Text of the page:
Gays turn to the Tories

By politics.co.uk staff

The Tory party has overtaken Labour as the gay and lesbian party of choice, according to a new survey.

The data, released by the Outright consortium and conducted by Gaydar, the gay communicates most famous dating service, gives the Conservatives a commanding 12 per cent lead.
Labour and the Liberal Democrats are neck and neck on 18 per cent.

But 30 per cent of the 1,800 gays and lesbians surveyed said they would vote Tory at the next general election.

To read a comment piece on the result click here.

The results will come as a slap in the face for Labour, which has maintained what is arguably the most pro-gay political agenda in British political history.

There was some explanation for the results in respondents’ answers to questions on other subjects.

Asked who was responsible for the recession – the subject on which most respondents thought the next general election would be decided – 71 per cent said it was the fault of the banks. But 52 per cent said it was the fault of the UK government – a cornerstone of the Conservatives approach to the crisis.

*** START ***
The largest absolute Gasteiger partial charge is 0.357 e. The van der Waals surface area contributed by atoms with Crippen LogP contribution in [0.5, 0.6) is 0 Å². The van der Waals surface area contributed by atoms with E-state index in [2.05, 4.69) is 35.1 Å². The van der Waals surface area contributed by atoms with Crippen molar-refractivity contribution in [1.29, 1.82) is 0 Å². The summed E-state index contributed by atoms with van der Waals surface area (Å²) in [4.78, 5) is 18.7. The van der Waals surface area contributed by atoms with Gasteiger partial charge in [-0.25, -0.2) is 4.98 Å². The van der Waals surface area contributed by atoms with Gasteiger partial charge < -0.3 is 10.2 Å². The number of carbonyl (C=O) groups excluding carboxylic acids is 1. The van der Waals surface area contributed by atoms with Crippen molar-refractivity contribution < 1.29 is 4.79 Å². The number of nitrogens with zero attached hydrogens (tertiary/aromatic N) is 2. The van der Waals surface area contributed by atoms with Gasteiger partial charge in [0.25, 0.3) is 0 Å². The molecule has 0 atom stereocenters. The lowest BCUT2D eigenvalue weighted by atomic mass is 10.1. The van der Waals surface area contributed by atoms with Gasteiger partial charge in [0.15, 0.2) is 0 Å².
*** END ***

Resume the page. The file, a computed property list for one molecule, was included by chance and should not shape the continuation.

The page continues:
Gordon Brown does not appear to be any more popular among gays and lesbians than he is with the general population.

Fifty-nine per cent said he did not make a good prime minister, while only 23 per cent thought he did.

Interestingly, online monitoring firm Hitwise argues that gay internet users are more than twice as likely to visit political websites as the average UK internet user.

“Gay men visit a range of websites across the political spectrum, including official party homepages and independent blogs,” commented Robin Goad, research director for Hitwise UK.

“Gay men also consume more online media in general than the average UK internet user, and over index as visitors to newspaper websites, blogs and social networks.”

At the last General Election (May 2005), the gay and lesbian population voted as follows:
Labour Party
– 33 per cent
I didn’t vote – 22 per cent
Tories – 21 per cent
Lib Dems – 17 per cent